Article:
Tafterjournal n. 86 - GENNAIO FEBBRAIO 2016

Megacities: Urban Form, Governance, and Sustainability


Rubrica: Libri

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Recently we can see several changes in our society but one of the most important is the transformation of human settlement systems.
It is important to consider that for the first time in the history of the human, more than half the world’s population is urban.
The megacities are the effect of this globe’s transformation; while in 1950 there were only two cities in the world with a population of more than ten million people, New York and Tokyo, by 2025 that number will increase to 27.


So it is really important for us understanding not just how the current megacities are changing, but also of how to make these giant cities more liveable.
This book examines how issues of megacity development, urban form, sustainability, and unsustainability are conceived, and how governance processes are influenced by these ideas.


Through 15 in-depth case studies by excellent researcher from around the the world, Megacities analyse the major challenges for the cities today. The point of view of the authors is not to cherry-pick the story of success but point out how the development and sustainability are conceived and the influence by the governance.


Also the classification of Megacities open different definition: a population of four million for Dogan and Kasarda, eight million for Richardson or ten million for Ward. But the number is not really important. The main factor is distinguished between megacities in developed and developing countries.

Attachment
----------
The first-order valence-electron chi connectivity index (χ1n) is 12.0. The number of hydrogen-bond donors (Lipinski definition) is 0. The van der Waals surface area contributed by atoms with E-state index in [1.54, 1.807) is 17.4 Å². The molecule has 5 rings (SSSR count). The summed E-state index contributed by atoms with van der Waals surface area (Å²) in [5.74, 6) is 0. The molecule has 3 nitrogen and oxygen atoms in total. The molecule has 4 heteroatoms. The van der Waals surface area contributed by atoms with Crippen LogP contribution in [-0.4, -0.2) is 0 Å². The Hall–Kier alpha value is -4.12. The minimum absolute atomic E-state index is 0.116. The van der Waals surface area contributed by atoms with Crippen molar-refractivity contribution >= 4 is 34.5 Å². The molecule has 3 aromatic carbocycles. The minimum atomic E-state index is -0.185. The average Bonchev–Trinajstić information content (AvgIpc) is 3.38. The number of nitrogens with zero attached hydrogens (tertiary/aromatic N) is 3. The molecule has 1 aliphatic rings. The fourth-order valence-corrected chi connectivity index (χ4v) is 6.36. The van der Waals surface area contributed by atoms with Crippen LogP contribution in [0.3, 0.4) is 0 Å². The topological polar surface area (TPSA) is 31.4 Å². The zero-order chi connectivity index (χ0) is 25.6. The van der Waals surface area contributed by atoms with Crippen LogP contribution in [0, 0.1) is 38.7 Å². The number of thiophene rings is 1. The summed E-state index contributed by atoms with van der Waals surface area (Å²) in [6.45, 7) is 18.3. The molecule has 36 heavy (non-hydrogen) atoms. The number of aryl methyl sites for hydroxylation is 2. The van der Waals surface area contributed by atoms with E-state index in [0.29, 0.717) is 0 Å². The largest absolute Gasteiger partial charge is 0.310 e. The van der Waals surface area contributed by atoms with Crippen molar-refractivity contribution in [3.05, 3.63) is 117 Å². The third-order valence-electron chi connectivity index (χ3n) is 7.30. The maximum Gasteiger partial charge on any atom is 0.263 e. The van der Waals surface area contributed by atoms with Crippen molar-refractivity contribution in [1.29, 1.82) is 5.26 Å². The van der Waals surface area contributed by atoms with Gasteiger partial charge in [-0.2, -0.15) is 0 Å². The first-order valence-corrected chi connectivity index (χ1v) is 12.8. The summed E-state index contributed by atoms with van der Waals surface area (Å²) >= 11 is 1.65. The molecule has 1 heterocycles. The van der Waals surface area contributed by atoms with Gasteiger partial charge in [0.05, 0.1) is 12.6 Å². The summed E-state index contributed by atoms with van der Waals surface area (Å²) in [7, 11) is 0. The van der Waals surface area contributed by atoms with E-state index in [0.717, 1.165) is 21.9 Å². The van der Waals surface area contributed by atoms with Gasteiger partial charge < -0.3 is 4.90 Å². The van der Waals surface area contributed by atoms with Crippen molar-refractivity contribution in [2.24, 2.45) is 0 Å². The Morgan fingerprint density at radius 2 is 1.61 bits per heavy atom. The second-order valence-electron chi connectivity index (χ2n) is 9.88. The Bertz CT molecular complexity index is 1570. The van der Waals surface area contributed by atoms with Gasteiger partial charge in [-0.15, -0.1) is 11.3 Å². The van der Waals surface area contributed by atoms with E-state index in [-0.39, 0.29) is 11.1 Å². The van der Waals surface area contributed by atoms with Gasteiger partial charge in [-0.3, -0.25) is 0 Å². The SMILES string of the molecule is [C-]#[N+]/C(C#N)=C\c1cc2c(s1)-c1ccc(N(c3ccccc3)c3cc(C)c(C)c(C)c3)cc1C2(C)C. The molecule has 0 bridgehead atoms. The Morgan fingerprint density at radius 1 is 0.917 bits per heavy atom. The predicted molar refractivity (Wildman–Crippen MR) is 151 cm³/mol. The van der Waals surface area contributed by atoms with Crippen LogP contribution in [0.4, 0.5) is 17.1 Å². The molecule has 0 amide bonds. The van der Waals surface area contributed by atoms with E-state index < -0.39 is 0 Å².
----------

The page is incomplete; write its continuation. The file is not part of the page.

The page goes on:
While a city like London took over a century to grow from one to seven million people, Tokyo took half a time, like Delhi. In fact, cities in developing countries are growing faster than cities in Europe.


Recent research suggests that the fundamental difference is not just wealth but speed and timing of growth. According to “urban environmental transition” hypothesis, cities go through a sequence of environmental challenges as they get wealthier.
In the first stage cities must deal with “brown” environmental issues, for example like clean water. Than, as cities increase in industrial development, “grey” issues of water and air pollution become more important.


In the last stage the “green” environmental agenda of sustainable ecosystems become really important.
The main point of this book it’s understanding the way to achieve the better environments without destroying the flexibility, affordability, and dynamism of these big cities.


Indeed, it is necessary not to imagine a perfectly sustainable megacity, but the real challenge is imagine cities that contribute to sustainable development.
Some of the main question analysed by the authors are: “What are the most pressing pressing issues of sustainability and urban form in each megacity? How are major issues of sustainability understood and framed by the policymakers? Is urban form considered a significant component of sustainability issues in public debates and public policy? Who are the key actors in framing urban sustainability challenges and in shaping urban change? How is unsustainability, risk, or disaster imagined?”


The publication of this book is an important step toward answering these and more other question. This book collects various researches took between 2003 and 2010 and presented in a workshop which had taken place in Tokyo, the largest megacity in the world.


So, this book is the result of that intensive and fruitful workshop.



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Urban Form, Governance, and Sustainability
Springer, 2011
A.Sorenser J. Okata editor
Euro 139.00

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